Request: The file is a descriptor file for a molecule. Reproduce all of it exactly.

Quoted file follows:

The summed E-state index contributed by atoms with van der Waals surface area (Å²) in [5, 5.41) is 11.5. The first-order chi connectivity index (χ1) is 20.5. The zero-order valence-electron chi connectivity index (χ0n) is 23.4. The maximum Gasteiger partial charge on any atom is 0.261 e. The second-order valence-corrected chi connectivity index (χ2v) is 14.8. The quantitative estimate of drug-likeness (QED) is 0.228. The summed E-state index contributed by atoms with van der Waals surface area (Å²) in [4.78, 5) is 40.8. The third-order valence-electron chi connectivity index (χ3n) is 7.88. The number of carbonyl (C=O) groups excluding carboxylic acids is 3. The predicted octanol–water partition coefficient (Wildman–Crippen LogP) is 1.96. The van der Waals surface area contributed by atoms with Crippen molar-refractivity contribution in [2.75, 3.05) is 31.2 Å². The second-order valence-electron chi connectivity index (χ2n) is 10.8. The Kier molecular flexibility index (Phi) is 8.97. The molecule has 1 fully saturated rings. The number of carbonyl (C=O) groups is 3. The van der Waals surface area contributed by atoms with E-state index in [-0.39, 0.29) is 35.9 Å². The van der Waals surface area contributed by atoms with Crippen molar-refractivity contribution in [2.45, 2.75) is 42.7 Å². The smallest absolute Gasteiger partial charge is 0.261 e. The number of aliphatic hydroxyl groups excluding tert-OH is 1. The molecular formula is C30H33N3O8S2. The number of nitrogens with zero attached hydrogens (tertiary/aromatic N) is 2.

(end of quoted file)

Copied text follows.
The summed E-state index contributed by atoms with van der Waals surface area (Å²) in [5, 5.41) is 11.5. The first-order chi connectivity index (χ1) is 20.5. The zero-order valence-electron chi connectivity index (χ0n) is 23.4. The maximum Gasteiger partial charge on any atom is 0.261 e. The second-order valence-corrected chi connectivity index (χ2v) is 14.8. The quantitative estimate of drug-likeness (QED) is 0.228. The summed E-state index contributed by atoms with van der Waals surface area (Å²) in [4.78, 5) is 40.8. The third-order valence-electron chi connectivity index (χ3n) is 7.88. The number of carbonyl (C=O) groups excluding carboxylic acids is 3. The predicted octanol–water partition coefficient (Wildman–Crippen LogP) is 1.96. The van der Waals surface area contributed by atoms with Crippen molar-refractivity contribution in [2.75, 3.05) is 31.2 Å². The second-order valence-electron chi connectivity index (χ2n) is 10.8. The Kier molecular flexibility index (Phi) is 8.97. The molecule has 1 fully saturated rings. The number of carbonyl (C=O) groups is 3. The van der Waals surface area contributed by atoms with E-state index in [-0.39, 0.29) is 35.9 Å². The van der Waals surface area contributed by atoms with Crippen molar-refractivity contribution in [2.45, 2.75) is 42.7 Å². The smallest absolute Gasteiger partial charge is 0.261 e. The number of aliphatic hydroxyl groups excluding tert-OH is 1. The molecular formula is C30H33N3O8S2. The number of nitrogens with zero attached hydrogens (tertiary/aromatic N) is 2.